Despite Russia’s attempt to forcibly annex Ukraine, sweet sounds are coming from the war-torn country.
On Monday evening, the National Symphony Orchestra of Ukraine will perform at the Barbara B. Mann Performing Arts Hall in Fort Myers.
About what it means to be a participant of the event, WINK News spoke with the orchestra’s violinist Vladei Slavaluchenko.
“Our weapon is music, it’s art, and we can speak directly to the human heart and remind people of peace and human values,” Slavaluchenko said.
The 66 members of the orchestra pick up their instruments and get to work in Southwest Florida.
The Lviv National Philharmonic Orchestra of Ukraine is making stops across the United States, and Monday night is Fort Myers Happy Night.
While the Florida sunshine may help visitors live in the present and forget their troubles at home, that’s not the case for this orchestra. Many of them cannot help but think about the reality at home. Band members can find it difficult to even connect with their family and friends back home while they struggle with the realities of war around them.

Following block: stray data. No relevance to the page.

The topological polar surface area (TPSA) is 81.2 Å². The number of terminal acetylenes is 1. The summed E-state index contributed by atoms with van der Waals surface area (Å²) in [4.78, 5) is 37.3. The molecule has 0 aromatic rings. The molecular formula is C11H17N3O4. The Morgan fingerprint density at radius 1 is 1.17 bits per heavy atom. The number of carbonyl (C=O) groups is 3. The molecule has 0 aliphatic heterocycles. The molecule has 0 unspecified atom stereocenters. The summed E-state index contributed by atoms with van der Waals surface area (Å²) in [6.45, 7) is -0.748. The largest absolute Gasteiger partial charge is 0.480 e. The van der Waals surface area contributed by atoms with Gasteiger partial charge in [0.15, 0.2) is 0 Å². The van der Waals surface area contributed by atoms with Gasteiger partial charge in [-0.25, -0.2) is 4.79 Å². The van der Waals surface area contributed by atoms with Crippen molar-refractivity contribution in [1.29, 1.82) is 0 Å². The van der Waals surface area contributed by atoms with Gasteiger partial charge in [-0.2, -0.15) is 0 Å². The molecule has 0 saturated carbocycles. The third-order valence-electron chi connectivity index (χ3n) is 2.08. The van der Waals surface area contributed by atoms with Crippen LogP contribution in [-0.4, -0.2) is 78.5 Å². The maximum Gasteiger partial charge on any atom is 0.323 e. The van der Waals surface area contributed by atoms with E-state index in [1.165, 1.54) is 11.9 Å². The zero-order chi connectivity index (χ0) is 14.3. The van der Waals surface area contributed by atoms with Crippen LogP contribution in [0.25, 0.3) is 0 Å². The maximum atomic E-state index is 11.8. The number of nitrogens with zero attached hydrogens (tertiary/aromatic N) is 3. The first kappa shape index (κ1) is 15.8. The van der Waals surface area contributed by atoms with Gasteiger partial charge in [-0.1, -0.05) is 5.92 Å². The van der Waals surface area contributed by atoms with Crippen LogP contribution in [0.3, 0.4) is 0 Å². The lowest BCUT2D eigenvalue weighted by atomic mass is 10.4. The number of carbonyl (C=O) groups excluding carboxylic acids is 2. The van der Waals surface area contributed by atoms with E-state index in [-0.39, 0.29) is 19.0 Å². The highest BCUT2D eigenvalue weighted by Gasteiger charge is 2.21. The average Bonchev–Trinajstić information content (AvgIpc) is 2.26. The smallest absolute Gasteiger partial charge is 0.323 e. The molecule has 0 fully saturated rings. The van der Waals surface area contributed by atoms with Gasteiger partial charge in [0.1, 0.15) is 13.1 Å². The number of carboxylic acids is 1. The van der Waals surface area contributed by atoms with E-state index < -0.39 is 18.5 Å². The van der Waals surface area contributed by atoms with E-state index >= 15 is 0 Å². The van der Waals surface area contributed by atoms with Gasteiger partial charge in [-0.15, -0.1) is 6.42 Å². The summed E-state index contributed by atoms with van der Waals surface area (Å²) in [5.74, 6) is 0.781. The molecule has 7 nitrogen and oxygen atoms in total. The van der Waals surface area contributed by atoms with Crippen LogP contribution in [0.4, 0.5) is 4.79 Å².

“They had no electricity, blackouts. yeah So you have to wonder if everything is ok? So it’s a terrible feeling,” said Slavuchanka.
“Despite the fact that rockets are flying in the air. During the day and in the middle of the night, alarms go off across the country, bringing life to a standstill. Within an hour after these alarms, everything normalizes on some level,” said Teodor Kuchar, conductor of the orchestra.
Their new normal is anything but. Even so, an orchestra touring the country is a way to represent your country during a difficult time. And even a way to say thank you for the support provided by the United States.
“If it weren’t for the support. From the financial and military point of view of the United States of America, it is very possible that Ukraine will already be a ready country,” Kuchar said.
The orchestra will perform 40 concerts across the United States and conclude on March 3 in Iowa.